The use of whole body irradiation to reduce tumour development in a mouse model of prostate cancer lawrence

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The use of whole body irradiation to reduce tumour development in a mouse model of prostate cancer lawrence

  1. 1. The use of whole body irradiation to reduce tumour development in a mouse model of prostate cancer Mark Lawrence Supervisors: Assoc. Prof. Pamela Sykes and Dr Rebecca Ormsby
  2. 2. The radiation adaptive response “…a conditioning radiation dose lowers the biological effect of a subsequent (usually higher) radiation exposure.” BEIR VII (2006). • (in vitro) i.e. cell death, DNA repair, mutation induction, chromosomal aberrations. • (in vivo) i.e. immune function, survival, cancer latency and frequency.
  3. 3. Low dose radiation increases latency of radiation-induced lymphoma in mice R.E.J. MITCHEL, J.S. JACKSON, D.P. MORRISON and S.M. CARLISLE “Low doses of radiation increase the latency of spontaneous lymphomas and spinal osteosarcomas in cancer-prone, radiation-sensitive Trp53 heterozygous mice” Radiation Research. 159 320 (2003). • Dose, dose-rate, and timing of irradiation. • Haematological cancer studied, almost exclusively.
  4. 4. Prostate cancer • Most common cancer in Australian men (>29% of all diagnoses). • High incidence in Western countries versus Asian countries. • Dietary and environmental factors. • Familial, early onset, prostate cancer is infrequent (<10% cases). • Age is most significant predictor of prostate cancer. Australian Institute of Health and Welfare: http://www.aihw.gov.au/cancer
  5. 5. The TRAMP mouse • Transgenic Adenocarcinoma of the Mouse Prostate. • 100% of mice will get prostate cancer. • Disease progression is reproducible. • Model mirrors disease in humans. PIN (prostatic intraepithelial neoplasia)well moderately poorly differentiated adenocarcinomas. • TRAMP tumours transiently regress following androgen withdrawal, but recur as androgen-independent prostate cancer (as observed in man).
  6. 6. Experiments High dose Adaptive response Castration Low dose Determine high dose inducing and promoting potential; in this model. Traditional experimental approach. Test low dose radiation tumour suppressing effect. Investigate phenomenon in conjunction with standard therapy.
  7. 7. Endpoints • Prostate/GUT weight and volume. • Time to palpable tumour. • Histopathological grade. • Cell proliferation. • Programmed cell death (apoptosis). • DNA damage and repair.
  8. 8. Immunofluorescence for Ki-67
  9. 9. Automated Image Analysis
  10. 10. Immunofluorescence γH2AX Large T-antigen
  11. 11. The mouse genitourinary tract
  12. 12. Light microscopy of whole mouse prostate sections
  13. 13. Figure: Mean proliferation frequency (±SE) in prostate lobes of 50 mGy and sham treated TRAMP mice, 3 days following treatment. n=10/group Proliferation pilot study on archival TRAMP prostate tissue •TRAMP mice treated with 50 mGy or sham and tissues taken 3 days following irradiation. • Proliferation rates are lobe specific. • Micro-dissection of prostate is vital. • Significant effect observed in ventral prostate lobes. - repeat experiment with micro-dissection and increased animal numbers required. • Pilot study determined how many cells/images are required for analysis. – optimised image analysis method. *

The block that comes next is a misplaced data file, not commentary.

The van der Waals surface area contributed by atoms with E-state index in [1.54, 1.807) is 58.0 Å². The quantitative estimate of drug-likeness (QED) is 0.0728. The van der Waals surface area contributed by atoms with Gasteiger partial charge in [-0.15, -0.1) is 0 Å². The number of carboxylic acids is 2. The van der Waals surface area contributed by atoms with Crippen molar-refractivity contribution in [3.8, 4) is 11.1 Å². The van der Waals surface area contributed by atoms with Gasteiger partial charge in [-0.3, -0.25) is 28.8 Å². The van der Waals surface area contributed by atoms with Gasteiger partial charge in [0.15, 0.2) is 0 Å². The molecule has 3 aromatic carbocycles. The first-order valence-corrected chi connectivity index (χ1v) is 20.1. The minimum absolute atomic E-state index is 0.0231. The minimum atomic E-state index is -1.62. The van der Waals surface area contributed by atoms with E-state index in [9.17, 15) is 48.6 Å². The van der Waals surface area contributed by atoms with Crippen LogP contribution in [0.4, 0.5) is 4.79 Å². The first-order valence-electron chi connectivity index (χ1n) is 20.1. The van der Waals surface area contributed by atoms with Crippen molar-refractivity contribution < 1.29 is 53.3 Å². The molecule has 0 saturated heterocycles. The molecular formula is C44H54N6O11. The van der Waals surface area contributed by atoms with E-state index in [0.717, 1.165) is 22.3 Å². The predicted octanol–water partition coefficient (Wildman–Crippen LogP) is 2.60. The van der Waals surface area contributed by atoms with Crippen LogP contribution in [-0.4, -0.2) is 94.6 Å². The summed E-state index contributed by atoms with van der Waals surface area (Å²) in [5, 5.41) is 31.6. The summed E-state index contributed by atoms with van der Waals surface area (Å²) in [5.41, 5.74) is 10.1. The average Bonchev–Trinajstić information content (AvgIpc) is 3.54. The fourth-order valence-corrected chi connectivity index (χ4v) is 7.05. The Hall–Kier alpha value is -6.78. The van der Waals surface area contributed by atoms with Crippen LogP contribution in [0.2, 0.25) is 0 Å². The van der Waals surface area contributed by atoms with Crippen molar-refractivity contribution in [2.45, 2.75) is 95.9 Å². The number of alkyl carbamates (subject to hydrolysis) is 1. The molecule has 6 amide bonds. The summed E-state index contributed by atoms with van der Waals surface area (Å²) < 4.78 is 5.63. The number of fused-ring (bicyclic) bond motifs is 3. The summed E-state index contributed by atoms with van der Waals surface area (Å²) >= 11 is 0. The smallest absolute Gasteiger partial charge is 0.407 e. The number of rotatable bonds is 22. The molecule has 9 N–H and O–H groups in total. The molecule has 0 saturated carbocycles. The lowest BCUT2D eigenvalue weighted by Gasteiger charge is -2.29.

14. 14. High dose experiment 6 weeks Remove prostate (and other tissues) Mice 6 weeks old (carcinogenic process beginning) 2 Gy or Sham irradiated Little is known regarding: • radiation-induced prostate cancer • radiation sensitivity of the TRAMP mouse
  15. 15. Figure: Prostate weight as a per cent of body weight in sham- and 2 Gy-irradiated TRAMP mice. P=0.05 Independent Samples T-test. n=10-11/group Prostate weight increase following 2 Gy whole body irradiation of TRAMP mice
  16. 16. Dorso-lateral prostate proliferation six weeks following 2 Gy irradiation N=10-11/treatment group Proliferationindex(+/-SE) • Still to analyse other lobes and histopathology. • Further high dose experiments with >6 weeks between irradiation and tissue collection.
  17. 17. Summary • Radiation adaptive response. – Can modulate a range of biological processes (including cancer) • Expand investigation of adaptive response to an epithelial cancer. – Prostate cancer • Explore a range of dose and timing parameters. • Through investigation of radiation adaptive response: – Increased knowledge of fundamental processes in prostate cancer. – New treatment strategies.
  18. 18. Acknowledgments Supervisors A/Prof Pamela Sykes Dr Rebecca Ormsby DOE lab Dr Benjamin Blyth Alex Staudacher Michelle Newman Ami-Louise Cochrane Monica Dreimanis Katrina Bexis Low Dose Radiation Research Program, Biological and Environmental Research, US Department of Energy Grant DE-FG02-05ER64104 and The Cancer Council of South Australia. Royal Adelaide Hospital A/Prof Eva Bezak Dame Roma Mitchell Cancer Research Laboratories Prof. Wayne Tilley Dr Lisa Butler

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